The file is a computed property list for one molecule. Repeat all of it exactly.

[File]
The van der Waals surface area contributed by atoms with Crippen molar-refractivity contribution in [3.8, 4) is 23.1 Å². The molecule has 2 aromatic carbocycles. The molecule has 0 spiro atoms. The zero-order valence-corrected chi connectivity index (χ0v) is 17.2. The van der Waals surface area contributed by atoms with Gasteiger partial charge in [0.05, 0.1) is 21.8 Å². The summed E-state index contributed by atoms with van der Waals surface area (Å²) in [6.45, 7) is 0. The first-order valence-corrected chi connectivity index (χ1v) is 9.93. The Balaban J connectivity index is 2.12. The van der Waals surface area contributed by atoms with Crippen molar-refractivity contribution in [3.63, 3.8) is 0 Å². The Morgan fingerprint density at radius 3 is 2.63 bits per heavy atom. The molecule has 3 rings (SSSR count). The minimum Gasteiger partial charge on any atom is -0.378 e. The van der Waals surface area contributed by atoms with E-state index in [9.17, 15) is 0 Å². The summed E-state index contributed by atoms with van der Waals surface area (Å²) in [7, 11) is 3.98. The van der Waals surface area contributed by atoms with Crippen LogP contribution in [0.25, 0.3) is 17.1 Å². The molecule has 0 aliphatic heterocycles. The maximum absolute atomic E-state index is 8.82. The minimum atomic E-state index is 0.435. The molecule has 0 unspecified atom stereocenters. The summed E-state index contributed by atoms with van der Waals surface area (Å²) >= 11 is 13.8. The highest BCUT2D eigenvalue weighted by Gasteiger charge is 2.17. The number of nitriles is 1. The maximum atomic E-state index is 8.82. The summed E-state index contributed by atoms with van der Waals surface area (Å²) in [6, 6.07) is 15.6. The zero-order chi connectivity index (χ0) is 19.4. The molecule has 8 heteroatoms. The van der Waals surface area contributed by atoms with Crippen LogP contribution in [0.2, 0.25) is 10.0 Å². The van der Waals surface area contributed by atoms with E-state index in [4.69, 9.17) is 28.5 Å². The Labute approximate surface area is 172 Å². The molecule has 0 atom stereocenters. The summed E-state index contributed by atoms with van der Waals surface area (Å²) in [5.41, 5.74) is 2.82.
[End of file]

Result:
The van der Waals surface area contributed by atoms with Crippen molar-refractivity contribution in [3.8, 4) is 23.1 Å². The molecule has 2 aromatic carbocycles. The molecule has 0 spiro atoms. The zero-order valence-corrected chi connectivity index (χ0v) is 17.2. The van der Waals surface area contributed by atoms with Gasteiger partial charge in [0.05, 0.1) is 21.8 Å². The summed E-state index contributed by atoms with van der Waals surface area (Å²) in [6.45, 7) is 0. The first-order valence-corrected chi connectivity index (χ1v) is 9.93. The Balaban J connectivity index is 2.12. The van der Waals surface area contributed by atoms with Crippen molar-refractivity contribution in [3.63, 3.8) is 0 Å². The Morgan fingerprint density at radius 3 is 2.63 bits per heavy atom. The molecule has 3 rings (SSSR count). The minimum Gasteiger partial charge on any atom is -0.378 e. The van der Waals surface area contributed by atoms with E-state index in [9.17, 15) is 0 Å². The summed E-state index contributed by atoms with van der Waals surface area (Å²) in [7, 11) is 3.98. The van der Waals surface area contributed by atoms with Crippen LogP contribution in [0.25, 0.3) is 17.1 Å². The molecule has 0 aliphatic heterocycles. The maximum absolute atomic E-state index is 8.82. The minimum atomic E-state index is 0.435. The molecule has 0 unspecified atom stereocenters. The summed E-state index contributed by atoms with van der Waals surface area (Å²) >= 11 is 13.8. The highest BCUT2D eigenvalue weighted by Gasteiger charge is 2.17. The number of nitriles is 1. The maximum atomic E-state index is 8.82. The summed E-state index contributed by atoms with van der Waals surface area (Å²) in [6, 6.07) is 15.6. The zero-order chi connectivity index (χ0) is 19.4. The molecule has 8 heteroatoms. The van der Waals surface area contributed by atoms with Crippen LogP contribution in [0.2, 0.25) is 10.0 Å². The van der Waals surface area contributed by atoms with E-state index in [4.69, 9.17) is 28.5 Å². The Labute approximate surface area is 172 Å². The molecule has 0 atom stereocenters. The summed E-state index contributed by atoms with van der Waals surface area (Å²) in [5.41, 5.74) is 2.82.